Entries in SSRIs (2)


Depression During Pregnancy: Weighing Risks, Benefits of SSRIs

Comstock/Thinkstock(ROTTERDAM, Netherlands) -- After two years of trying, Tricia Stream was overjoyed to find herself pregnant with twins. But her mind quickly turned to the drug she'd been taking to treat her depression.

"I didn't know what to do," said Stream, 31, who had been taking the selective serotonin reuptake inhibitor Zoloft for seven years. "I was so worried about having a depressive episode, and I was really worried about postpartum depression. But I didn't want to expose my babies to the drug."

Left untreated, depression during pregnancy can increase the risk of pre-eclampsia, low birth weight and maternal suicide. But treating prenatal depression with certain antidepressants carries risks, too. A new study suggests SSRIs may increase the risk of preterm birth and delay fetal head growth.

"Our findings further raise the question whether maternal SSRI treatment during pregnancy is better or worse for the fetus than untreated maternal depression," wrote study author Hanan El Marroun of Erasmus Medical Center in Rotterdam, the Netherlands. "Clinicians must carefully weigh the known risks of untreated depression during pregnancy and the possible adverse effects of SSRIs."

The study followed 7,696 pregnant women, 570 of whom had untreated depressive symptoms and 99 of whom took SSRIs for depression.

"Untreated depressive symptoms were associated with a reduction in total body growth, including the fetal head, during pregnancy," the authors wrote. "In contrast, prenatal SSRI use was related to a reduced growth of the fetal head, whereas prenatal SSRI use did not affect growth of the fetal body."

While delayed fetal head growth may be linked behavioral problems and psychiatric disorders, the authors caution "we must be careful not to infer an association of SSRI use in pregnancy with future developmental problems."

Babies born to women taking SSRIs were also more likely to be born preterm, according to the study, which was published Monday in Archives of General Psychiatry.

But for some women, the benefits of taking SSRIs during pregnancy far exceed the risks.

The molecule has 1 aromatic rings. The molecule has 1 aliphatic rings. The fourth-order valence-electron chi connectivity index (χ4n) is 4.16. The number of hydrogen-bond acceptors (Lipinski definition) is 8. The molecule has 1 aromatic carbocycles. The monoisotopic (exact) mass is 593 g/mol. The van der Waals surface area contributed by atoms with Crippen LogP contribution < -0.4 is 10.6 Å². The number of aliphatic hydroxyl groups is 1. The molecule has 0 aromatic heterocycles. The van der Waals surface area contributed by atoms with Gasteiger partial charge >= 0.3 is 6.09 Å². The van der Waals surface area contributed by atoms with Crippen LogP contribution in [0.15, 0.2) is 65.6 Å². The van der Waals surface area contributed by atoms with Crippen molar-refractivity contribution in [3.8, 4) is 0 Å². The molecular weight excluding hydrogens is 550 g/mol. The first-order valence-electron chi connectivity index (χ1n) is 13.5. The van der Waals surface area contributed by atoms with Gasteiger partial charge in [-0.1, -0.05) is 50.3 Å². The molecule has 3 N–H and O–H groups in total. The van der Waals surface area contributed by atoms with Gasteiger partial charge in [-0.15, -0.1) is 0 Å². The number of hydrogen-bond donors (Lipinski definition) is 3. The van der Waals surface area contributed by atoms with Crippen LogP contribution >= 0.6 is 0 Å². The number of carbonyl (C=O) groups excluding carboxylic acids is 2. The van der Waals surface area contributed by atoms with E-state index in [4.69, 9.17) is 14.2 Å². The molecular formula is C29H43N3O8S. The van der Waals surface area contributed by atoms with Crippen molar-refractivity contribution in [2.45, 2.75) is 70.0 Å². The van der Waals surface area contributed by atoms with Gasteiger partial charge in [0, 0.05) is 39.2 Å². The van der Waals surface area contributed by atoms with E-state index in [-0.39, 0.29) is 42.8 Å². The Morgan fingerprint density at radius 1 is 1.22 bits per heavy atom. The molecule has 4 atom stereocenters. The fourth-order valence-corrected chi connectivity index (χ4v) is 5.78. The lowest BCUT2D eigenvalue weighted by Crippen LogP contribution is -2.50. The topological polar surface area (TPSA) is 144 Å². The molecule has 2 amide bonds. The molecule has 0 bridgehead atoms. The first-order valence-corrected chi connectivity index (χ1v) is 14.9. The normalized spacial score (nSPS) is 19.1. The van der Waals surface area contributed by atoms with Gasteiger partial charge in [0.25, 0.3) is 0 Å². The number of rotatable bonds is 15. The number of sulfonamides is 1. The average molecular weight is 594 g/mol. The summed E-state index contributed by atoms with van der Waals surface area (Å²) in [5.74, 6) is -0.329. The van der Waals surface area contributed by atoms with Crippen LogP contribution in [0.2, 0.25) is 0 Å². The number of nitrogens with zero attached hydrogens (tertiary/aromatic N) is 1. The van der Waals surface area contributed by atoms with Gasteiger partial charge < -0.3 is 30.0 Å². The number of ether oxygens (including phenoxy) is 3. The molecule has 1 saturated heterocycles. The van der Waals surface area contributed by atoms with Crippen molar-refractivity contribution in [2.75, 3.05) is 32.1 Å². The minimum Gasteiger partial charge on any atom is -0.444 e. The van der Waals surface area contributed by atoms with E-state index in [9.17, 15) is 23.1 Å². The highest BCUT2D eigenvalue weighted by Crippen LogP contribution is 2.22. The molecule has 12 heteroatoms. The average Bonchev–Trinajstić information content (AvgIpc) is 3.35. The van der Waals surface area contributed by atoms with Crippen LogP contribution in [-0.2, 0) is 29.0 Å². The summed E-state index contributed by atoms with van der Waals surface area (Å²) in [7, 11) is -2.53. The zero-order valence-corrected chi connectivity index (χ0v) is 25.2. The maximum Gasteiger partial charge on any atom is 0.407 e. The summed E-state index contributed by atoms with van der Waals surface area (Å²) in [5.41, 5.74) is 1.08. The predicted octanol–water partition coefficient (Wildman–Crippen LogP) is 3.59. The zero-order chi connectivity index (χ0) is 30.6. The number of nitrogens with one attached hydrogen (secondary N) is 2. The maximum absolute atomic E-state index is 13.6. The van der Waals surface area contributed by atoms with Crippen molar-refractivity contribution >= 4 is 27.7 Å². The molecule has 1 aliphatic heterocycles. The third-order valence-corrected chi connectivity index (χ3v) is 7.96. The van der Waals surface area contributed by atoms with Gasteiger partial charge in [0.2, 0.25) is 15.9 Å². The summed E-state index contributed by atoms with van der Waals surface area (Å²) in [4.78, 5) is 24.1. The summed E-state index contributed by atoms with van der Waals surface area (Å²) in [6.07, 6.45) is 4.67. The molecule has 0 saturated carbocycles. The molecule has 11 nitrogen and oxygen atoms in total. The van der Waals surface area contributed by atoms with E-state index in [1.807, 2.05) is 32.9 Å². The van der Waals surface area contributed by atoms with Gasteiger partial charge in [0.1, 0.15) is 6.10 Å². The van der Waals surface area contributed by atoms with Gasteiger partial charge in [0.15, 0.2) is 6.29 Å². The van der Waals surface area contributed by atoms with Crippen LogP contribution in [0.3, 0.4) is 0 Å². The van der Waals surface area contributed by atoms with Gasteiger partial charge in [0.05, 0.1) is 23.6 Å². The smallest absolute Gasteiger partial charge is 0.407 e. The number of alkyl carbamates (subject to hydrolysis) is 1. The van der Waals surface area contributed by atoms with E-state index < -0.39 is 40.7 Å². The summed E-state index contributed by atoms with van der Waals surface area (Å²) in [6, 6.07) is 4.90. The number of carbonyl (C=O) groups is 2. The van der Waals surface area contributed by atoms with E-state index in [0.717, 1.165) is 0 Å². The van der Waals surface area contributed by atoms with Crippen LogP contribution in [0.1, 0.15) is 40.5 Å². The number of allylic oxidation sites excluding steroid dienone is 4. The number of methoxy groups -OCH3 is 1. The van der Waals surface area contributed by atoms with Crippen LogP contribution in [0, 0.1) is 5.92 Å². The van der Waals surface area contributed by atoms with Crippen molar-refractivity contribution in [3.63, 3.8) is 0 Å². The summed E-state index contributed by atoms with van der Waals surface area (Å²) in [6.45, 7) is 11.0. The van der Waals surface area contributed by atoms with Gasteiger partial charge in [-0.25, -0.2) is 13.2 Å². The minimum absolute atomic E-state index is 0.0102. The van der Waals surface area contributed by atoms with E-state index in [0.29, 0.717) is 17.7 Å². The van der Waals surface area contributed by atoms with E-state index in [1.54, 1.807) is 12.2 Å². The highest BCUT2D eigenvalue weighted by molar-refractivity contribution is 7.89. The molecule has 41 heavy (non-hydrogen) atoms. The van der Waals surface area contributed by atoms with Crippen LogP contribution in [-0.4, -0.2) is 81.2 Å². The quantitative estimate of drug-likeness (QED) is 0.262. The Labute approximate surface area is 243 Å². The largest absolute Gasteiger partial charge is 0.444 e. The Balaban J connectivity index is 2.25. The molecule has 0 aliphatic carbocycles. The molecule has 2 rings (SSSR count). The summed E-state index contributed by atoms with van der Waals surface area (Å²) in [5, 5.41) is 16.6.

"If we are talking about a woman who can't take care of her health as a result of battling with moderate to severe depression, she faces risks to herself as well as the baby that are associated with untreated depression during pregnancy," said Dr. Sudeepta Varma, clinical assistant professor of psychiatry at NYU Langone School of Medicine. "All doctors want to ensure healthy mom and baby. But if you don't take care of the mom, there may be no baby to speak of."

After weighing the benefits and the risks with her obstetrician and psychiatrist, Stream decided to keep taking Zoloft during her pregnancy.

"For me, there was more concern about the effects of depression than the effects of taking antidepressants," she said, describing the "I don't care" attitude typical of her depressive episodes.

Aside from miserable morning sickness, Stream's pregnancy was progressing fine until week 22, when she was admitted to the hospital with a weakened cervix. And despite drugs to prevent preterm birth, she went into labor at 27 weeks.

"I definitely felt the guilt, overwhelmingly," said Stream, describing how she felt "unable to protect them, unable to keep them healthy. They were Memorial Day babies when they were supposed to be Labor Day babies."

Logan and Caden Stream came out crying at 2 pounds, a good sign given their early arrival. And for three months, the tiny pink "Muppets" were hooked up to machines in the neonatal intensive care unit. Stream said she can't imagine how she would have fared off Zoloft.